This morning the ISM reported the second part of its data for October. The Non-manufacturing (services) Index came in at 50.6, down from last months's 50.9. The employment part of the Index came in at 41.1, down substantially from September's 44.3. Needless to say, this suggests that layoffs continue apace in the services sector. There was some good news, however, as new orders continued to grow at a faster pace, and vendor deliveries slowed (which is also good news and a leading indicator).
As I reported Monday, the ISM Manufacturing Index came in at a level which has always in the past been consistent with actual job growth. Because in past recessions about 90% of job losses have been in the goods-producing sectors, actual improvement in those sectors was enough to carry the entire economy into job growth.
What has been different in the "Great Recession" is that fully half of all job losses have come in the services sectors. I've posted a chart several times, pointing out that ~3.5 million of the ~7.0 million job losses after August 2008 came from services. Here is that picture graphically:
You can see that in the previous mild recessions and "jobless recoveries" of 1991 and 2001, service jobs (red) were relatively unscathed, and recovered first, while goods-producing jobs (blue) felt the brunt of the downturns and recovered last.
Not so this time. Service jobs have felt the full force of this very deep recession, for the full last year. So even if, as I suggested Monday, manufacturing is having a V shaped recovery, that doesn't mean the entire economy is participating. In fact, today's ISM services report virtually guarantees that.
I characterized the ISM manufacturing index report Monday as a "blowout." Here is a graph showing how the overall index (blue) as well as the employment sub-index (light green) in that report stacks up compared with the "jobless recoveries" coming out of the last two recessons, together with jobs (red):
Note that both the blue and light green lines are already at levels they did not reach until well after both the post-1991 and post-2001 recoveries were underway. Specifically, they are already at levels that post-date the times when job losses had stopped, and employment was actually growing.
That brings us back to the ISM services index. Unfortunately, it suffers from the same problem as the "JOLTS" index that some bloggers have been highlighting -- it is only a little over a decade old, and only gives us information about the very shallow 2001 recession.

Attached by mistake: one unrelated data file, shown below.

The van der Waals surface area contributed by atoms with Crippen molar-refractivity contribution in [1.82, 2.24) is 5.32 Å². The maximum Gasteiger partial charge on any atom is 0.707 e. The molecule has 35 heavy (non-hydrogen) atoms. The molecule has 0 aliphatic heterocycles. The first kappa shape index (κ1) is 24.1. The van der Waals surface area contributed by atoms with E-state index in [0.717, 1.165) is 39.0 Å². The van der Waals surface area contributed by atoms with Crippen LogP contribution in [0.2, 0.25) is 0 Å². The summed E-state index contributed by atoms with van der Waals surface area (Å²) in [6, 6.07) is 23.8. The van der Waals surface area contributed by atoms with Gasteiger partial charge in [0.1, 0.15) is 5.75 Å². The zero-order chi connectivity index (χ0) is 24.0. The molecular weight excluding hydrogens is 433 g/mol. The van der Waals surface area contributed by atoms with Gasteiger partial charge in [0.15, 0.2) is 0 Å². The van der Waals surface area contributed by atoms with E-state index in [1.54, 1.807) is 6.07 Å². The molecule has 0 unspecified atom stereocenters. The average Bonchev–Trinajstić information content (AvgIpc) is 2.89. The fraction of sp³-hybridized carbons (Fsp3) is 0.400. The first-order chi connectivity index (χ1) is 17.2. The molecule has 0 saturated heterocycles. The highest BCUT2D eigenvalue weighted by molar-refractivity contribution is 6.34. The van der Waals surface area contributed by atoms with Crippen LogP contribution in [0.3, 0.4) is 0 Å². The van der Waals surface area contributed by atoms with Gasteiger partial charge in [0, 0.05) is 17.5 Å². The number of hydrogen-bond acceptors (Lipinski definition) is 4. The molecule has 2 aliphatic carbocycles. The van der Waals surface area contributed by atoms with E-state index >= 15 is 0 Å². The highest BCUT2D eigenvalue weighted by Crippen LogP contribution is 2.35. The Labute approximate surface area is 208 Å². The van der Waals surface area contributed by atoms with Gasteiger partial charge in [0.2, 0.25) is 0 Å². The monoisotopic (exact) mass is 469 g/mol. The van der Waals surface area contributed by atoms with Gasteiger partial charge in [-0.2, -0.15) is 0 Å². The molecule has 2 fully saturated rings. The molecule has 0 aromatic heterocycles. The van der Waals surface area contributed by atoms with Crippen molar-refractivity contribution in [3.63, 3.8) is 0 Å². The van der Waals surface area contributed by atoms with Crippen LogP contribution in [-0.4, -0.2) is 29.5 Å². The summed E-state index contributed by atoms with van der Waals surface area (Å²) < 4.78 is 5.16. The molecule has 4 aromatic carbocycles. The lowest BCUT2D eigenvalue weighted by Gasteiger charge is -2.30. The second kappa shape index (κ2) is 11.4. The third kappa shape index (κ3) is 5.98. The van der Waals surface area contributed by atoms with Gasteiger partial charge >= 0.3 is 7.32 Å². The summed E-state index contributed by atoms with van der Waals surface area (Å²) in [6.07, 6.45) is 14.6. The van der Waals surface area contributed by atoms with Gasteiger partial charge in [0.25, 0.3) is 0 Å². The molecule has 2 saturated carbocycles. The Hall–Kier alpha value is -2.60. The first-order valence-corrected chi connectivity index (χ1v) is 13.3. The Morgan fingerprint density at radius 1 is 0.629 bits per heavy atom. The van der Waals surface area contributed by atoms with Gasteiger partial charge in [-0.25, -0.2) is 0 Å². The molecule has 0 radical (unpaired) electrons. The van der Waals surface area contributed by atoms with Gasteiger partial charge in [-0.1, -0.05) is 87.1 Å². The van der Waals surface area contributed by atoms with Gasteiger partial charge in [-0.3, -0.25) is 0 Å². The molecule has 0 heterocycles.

This graph shows the ISM manufacturing index (as above in blue), together with the ISM services index (in orange) and payrolls (in red):
Note that the limited data we have from the last "jobless recovery" indicates that the index had to reach ~60.0 before employment stabilized. The service employment subindex doesn't get graphed by the St. Louis Fed, so I can't show it to you, but I can tell you that it never went below 43.9. Between that reading and 50.0, gains in the sub-index generally coincided with service sector job gains, and declines coincided with job declines.
In this recession, by contrast, the employment sub-index troughed at 31.1 last November, and as of September was still at a reading of 43.4.
I feel much less comfortable making a projection from such limited data, but if we accept it as a best guess, than this morning's report suggests that Friday's October employment/unemployment reports will show little improvement over the last few months'. On the bright side, there may indeed be a "V shaped jobs recovery" in manufacturing, and we may see a positive print for manufacturing jobs. On the negative side, the recovery in the services sector where 85% or more of Americans now work, has at least begun as a "jobless" one.
Why the difference? In manufacturing, quick deep cuts in employment with lean inventories have become the norm. Employers may have cut too deeply and with the snapback in new orders, may need to hire back quickly as well. With services, it's the opposite story. Here's a graph I posted a couple of months ago comparing retail sales with employment:
Do retail employers really need 95% of the previous workforce to sell 90% of the previous number of goods? No, and it appears that layoffs will continue in the services sector until those two lines meet, either by sales picking up, employment going down, or a combination of the two.
In that regard, there has been some good news about October retail sales in the last few days. I anticipate discussing that, and updating my "When Will the Economy Add Jobs" series early next week, after this Friday's official jobs data.
P.S. H/t to commenter Brodero who points to an ISM model by Danske Research, whose report on Monday's manufacturing number concludes:
[W]e believe that there is more upside to the ISM index. Our hard-data based inventory demand ratio is to indicating a heavy production back-log in the US economy. This measure of future manufacturing activity is currently sending the most positive signal for the ISM seen in the past 40 years. Furthermore, this is supported by our model, which provides a year-end target for the ISM at 60 and indicates some possibility of even further strength early next year. That said, the recent deterioration in the ISM new orders-inventory ratio suggests that future improvement is likely to happen at a slower rate. In summary, today’s report underpins our forecast for around 4% GDP growth in the current and the coming quarters driven by substantial positive contributions from slower inventory depletion.
Needless to say, an ISM Mfg. number of 60 with +4.0% GDP in the next few quarters is very bullish for job creation.